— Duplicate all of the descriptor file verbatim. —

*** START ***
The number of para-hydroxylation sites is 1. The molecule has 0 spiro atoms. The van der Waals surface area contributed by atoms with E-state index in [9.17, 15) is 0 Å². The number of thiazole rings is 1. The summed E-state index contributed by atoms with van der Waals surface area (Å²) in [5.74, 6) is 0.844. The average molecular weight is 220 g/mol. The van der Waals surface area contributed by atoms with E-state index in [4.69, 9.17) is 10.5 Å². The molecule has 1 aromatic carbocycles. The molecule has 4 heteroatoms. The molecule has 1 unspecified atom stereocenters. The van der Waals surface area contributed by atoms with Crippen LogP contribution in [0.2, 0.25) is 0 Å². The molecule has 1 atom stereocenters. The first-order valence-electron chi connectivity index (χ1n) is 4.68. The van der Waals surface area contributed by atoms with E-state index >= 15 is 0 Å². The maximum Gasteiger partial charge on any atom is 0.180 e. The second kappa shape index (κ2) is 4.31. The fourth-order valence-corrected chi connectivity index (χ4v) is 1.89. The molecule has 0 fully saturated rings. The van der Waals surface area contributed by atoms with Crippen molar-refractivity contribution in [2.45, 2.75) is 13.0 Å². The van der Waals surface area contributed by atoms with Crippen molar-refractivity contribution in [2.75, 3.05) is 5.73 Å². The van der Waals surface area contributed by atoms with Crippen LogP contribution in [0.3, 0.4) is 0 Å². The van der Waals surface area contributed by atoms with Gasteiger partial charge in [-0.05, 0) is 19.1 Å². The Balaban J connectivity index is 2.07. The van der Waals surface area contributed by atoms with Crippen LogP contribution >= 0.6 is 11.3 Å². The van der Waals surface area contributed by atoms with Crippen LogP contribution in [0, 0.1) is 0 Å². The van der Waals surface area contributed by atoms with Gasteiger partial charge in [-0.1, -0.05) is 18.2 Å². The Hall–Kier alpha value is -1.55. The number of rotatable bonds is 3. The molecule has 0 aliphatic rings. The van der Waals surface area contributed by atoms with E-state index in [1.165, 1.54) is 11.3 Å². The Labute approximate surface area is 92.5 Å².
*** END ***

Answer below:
The number of para-hydroxylation sites is 1. The molecule has 0 spiro atoms. The van der Waals surface area contributed by atoms with E-state index in [9.17, 15) is 0 Å². The number of thiazole rings is 1. The summed E-state index contributed by atoms with van der Waals surface area (Å²) in [5.74, 6) is 0.844. The average molecular weight is 220 g/mol. The van der Waals surface area contributed by atoms with E-state index in [4.69, 9.17) is 10.5 Å². The molecule has 1 aromatic carbocycles. The molecule has 4 heteroatoms. The molecule has 1 unspecified atom stereocenters. The van der Waals surface area contributed by atoms with Crippen LogP contribution in [0.2, 0.25) is 0 Å². The molecule has 1 atom stereocenters. The first-order valence-electron chi connectivity index (χ1n) is 4.68. The van der Waals surface area contributed by atoms with E-state index >= 15 is 0 Å². The maximum Gasteiger partial charge on any atom is 0.180 e. The second kappa shape index (κ2) is 4.31. The fourth-order valence-corrected chi connectivity index (χ4v) is 1.89. The molecule has 0 fully saturated rings. The van der Waals surface area contributed by atoms with Crippen molar-refractivity contribution in [2.45, 2.75) is 13.0 Å². The van der Waals surface area contributed by atoms with Crippen molar-refractivity contribution in [2.75, 3.05) is 5.73 Å². The van der Waals surface area contributed by atoms with Crippen LogP contribution in [0.3, 0.4) is 0 Å². The van der Waals surface area contributed by atoms with Gasteiger partial charge in [-0.05, 0) is 19.1 Å². The Balaban J connectivity index is 2.07. The van der Waals surface area contributed by atoms with Crippen LogP contribution >= 0.6 is 11.3 Å². The van der Waals surface area contributed by atoms with Crippen LogP contribution in [0, 0.1) is 0 Å². The van der Waals surface area contributed by atoms with Gasteiger partial charge in [-0.1, -0.05) is 18.2 Å². The Hall–Kier alpha value is -1.55. The number of rotatable bonds is 3. The molecule has 0 aliphatic rings. The van der Waals surface area contributed by atoms with E-state index in [1.165, 1.54) is 11.3 Å². The Labute approximate surface area is 92.5 Å².